Number 10Phil Rizzuto. No one else is even close. Second is Chris Chambliss with 25 less wins.

Number 11Fred Stanley? Heck no. Lefty Gomez is the best ever Number 11.

Number 12Ron Blomberg? Uh…no. Gil McDougald. Yes.

Number 13Alex Rodriguez. What did you expect, Mike Pagliarulo?

Number 14 – Not a lot of quality or quantity here. Bill Skowron.

Number 15 – The number was retired for Thurman Munson. But Red Ruffing beats him by a nose.

Number 16 – Whitey Ford.

Number 17 – A LOT of Yankees have worn this number–and many for just a year or two. Vic Raschi is the winner.

Number 18 – These middle numbers saw the most action over the years, especially as the Yankees retired more and more numbers. Would you believe Johnny Damon is the winner here?

Number 19Dave Righetti just beats out Fritz Peterson and Johnny Murphy.

Number 20Jorge Posada and it is not even close.

Number 21Paul O’Neill by a decent margin over Spud Chandler.

Number 22Roger Clemens over Allie Reynolds..

Number 23Don Mattingly.

Number 24Robinson Cano

Number 25Jason Giambi by the smallest of margins over Tommy John.

Number 26Orlando Hernandez.

Number 27 – This number has been a wasteland. Elliot Maddox or Bob Wickman. Take your pick. Yes, seriously.

Number 28Sparky Lyle.

Number 29 – Really slim pickings here too. Catfish Hunter.

Number 30Willie Randolph, but I sure did love Mel Stottlemyre.

Number 31Dave Winfield.

Number 32Elston Howard.

Number 33Nick Swisher.

Number 34 – Ugh! There is nothing here. A.J. Burnett. Blech

Number 35Mike Mussina.

Number 36David Cone.

Number 37 – Only two players ever wore this number, both in 1946. They were Herb Karpel and Gus Niarhos. Niarhos by default.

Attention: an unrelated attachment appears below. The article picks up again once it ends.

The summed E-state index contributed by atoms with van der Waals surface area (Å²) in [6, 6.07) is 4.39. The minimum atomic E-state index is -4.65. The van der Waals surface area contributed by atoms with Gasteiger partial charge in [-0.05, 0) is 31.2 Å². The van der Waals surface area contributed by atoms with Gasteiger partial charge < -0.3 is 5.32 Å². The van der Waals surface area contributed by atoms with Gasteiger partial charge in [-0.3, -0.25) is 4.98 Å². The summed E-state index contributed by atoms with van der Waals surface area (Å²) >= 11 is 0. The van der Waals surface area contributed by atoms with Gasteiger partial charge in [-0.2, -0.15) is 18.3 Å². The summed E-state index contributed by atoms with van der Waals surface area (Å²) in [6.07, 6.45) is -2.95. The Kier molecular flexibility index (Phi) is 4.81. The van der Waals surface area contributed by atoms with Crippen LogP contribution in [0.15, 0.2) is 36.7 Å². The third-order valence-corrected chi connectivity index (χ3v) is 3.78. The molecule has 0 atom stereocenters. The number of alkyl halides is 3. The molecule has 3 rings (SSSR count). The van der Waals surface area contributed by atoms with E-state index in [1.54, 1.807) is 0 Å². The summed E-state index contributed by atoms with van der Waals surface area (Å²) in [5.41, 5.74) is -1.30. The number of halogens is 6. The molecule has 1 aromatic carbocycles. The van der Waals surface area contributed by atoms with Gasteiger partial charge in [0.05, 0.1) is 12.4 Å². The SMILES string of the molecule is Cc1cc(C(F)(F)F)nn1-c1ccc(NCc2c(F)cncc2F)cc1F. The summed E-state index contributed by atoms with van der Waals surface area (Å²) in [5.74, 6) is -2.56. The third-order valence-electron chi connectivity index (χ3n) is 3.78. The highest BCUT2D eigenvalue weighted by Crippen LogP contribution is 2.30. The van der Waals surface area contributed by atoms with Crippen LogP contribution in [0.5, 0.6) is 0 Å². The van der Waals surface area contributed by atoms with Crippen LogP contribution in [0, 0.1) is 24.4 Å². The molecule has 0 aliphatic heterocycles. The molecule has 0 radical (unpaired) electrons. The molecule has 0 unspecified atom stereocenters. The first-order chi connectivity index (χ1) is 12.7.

Number 38 – Pickings are getting slim. Johnny Blanchard is the best I can do here.

Number 39Roberto Kelly.

Number 40Chien-Ming Wang.

Number 41 = Take your pick between Randy Johnson and Jake Gibbs. Hmm..

Number 42 – .Mariano Rivera.

Number 43Jeff Nelson. It would have been Rudy May if he had not changed the second time around..

Number 44Reggie Jackson

Number 45Stan Bahnsen

Number 46Andy Pettitte.

Number 47Ivan Nova, believe it or not.

Number 48Mike Torrez in one year over Boone Logan. Yeesh.

Number 49Ron Guidry.

Number 50 – Nothing but scrubs here. Let’s go with Jay Howell.

Number 51Bernie Williams

Number 52CC Sabathia

Number 53Bobby Abreu.

Number 54Rich Gossage.

Number 55Hideki Matsui.

Number 56Jim Bouton. Did you know that both Al and Mark Leiter wore this number for the Yankees?

Number 57 – Uh…Steve Howe

Number 58Dooley Womack. Things are going to be bloody awful for the rest of the way.

Number 59Juan Rivera

Number 60 – You know what? Let’s forget the rest, shall we? It’s time for breakfast anyway.

Have a great Sunday.

William Tasker grew up in Bergenfield, New Jersey but has lived in New England since 1975 and in the far reaches of northern Maine since 1990. Tasker is the author of nine (non-baseball related) books and, besides writing here for three years, has written for his own site at www.passion4baseball.blogspot.com since 2003.